During my childhood and youth I only had a room of my own in short periods. We lived four generations in a four-room flat. I shared a room with my great-grandmother, my granny had a tiny one of her own, adjacent to ours; grandpa had a bedroom-cum-study, with a grand piano in the middle; my parents slept in a sofa in the room that when needed became a sitting or dining room. The maid-of-all-trades, including nanny, slept in a folding bed in the kitchen.
When great-granny died, I had the room for myself for a while, until my parents realized that they could move into the two small adjacent rooms and exile granny and me to the sitting room. I had a desk and a sofa as my private area, and the room still served as the family’s sitting room. Besides, granny, who was a piano teacher, gave private lessons at home, in our room. If I had guests, kitchen was the only place to be. When I got married the first time, my husband and I shared a tiny room with his mother. When I got divorced…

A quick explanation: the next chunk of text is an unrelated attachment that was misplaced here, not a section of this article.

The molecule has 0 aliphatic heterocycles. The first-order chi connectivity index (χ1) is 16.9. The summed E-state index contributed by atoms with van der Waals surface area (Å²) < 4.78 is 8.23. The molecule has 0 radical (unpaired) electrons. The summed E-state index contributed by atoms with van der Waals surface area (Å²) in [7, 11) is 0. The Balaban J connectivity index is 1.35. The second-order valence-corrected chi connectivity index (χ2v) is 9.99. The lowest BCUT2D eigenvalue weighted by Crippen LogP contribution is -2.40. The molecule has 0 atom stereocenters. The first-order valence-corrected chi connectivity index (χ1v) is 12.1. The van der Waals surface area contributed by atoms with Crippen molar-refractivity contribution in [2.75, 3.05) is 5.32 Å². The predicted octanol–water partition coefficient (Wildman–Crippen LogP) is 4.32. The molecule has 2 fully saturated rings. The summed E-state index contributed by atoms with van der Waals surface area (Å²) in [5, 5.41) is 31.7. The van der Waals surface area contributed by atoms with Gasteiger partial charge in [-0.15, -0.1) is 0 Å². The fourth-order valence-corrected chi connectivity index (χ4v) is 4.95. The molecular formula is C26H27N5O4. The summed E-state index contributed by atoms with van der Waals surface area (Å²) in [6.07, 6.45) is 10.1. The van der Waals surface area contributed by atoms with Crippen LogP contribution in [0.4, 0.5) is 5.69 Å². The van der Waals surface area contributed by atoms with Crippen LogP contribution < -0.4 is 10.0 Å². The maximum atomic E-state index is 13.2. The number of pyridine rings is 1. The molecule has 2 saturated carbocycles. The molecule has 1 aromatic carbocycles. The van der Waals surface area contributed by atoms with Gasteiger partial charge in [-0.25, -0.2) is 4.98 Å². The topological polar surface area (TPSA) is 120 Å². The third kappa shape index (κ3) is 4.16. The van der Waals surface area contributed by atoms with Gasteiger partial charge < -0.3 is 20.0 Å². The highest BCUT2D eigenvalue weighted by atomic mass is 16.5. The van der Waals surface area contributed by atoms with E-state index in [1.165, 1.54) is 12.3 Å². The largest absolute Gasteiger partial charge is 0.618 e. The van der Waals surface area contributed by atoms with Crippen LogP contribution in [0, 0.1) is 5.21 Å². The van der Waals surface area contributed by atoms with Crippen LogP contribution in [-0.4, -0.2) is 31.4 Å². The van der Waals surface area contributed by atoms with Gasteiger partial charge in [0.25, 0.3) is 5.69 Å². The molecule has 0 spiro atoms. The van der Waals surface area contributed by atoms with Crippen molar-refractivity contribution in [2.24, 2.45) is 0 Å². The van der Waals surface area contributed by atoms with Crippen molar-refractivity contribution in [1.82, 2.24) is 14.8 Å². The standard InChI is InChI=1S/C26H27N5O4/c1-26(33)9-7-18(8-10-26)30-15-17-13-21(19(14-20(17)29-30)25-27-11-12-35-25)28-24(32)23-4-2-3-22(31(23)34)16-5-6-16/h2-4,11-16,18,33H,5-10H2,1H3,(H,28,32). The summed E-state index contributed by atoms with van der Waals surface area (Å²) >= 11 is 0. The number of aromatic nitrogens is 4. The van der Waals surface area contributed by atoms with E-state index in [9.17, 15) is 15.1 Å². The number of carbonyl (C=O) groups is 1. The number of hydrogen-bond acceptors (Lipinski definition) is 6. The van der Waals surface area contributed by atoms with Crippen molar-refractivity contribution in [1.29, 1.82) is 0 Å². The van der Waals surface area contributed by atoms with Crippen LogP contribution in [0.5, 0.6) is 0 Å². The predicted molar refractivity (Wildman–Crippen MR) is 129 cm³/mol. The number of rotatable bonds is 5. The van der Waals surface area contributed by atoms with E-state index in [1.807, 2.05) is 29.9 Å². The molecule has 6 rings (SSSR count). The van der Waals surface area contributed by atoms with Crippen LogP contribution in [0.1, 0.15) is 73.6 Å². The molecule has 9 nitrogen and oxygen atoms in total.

To make a long story short, the notion of a bedroom was alien to me until I came to
All this to explain why the bedroom is the first topos of my new life that I must get in order. As long as I have a bedroom, everything else is just a temporary mess that I will deal with by and by. So after breakfast I pick up a set of tools and attack the bits and pieces that only a week ago were my bed. The same procedure, but in reverse. And see, all the bits fit together, all screws are there, and after a few hours of panting I have my bedroom, smaller than the one back home – I mean, back in the old country - but essentially the same: the bed, bedside tables, the wardrobe, my dressing table, the favourite picture on the wall. A room of my own, resurrected.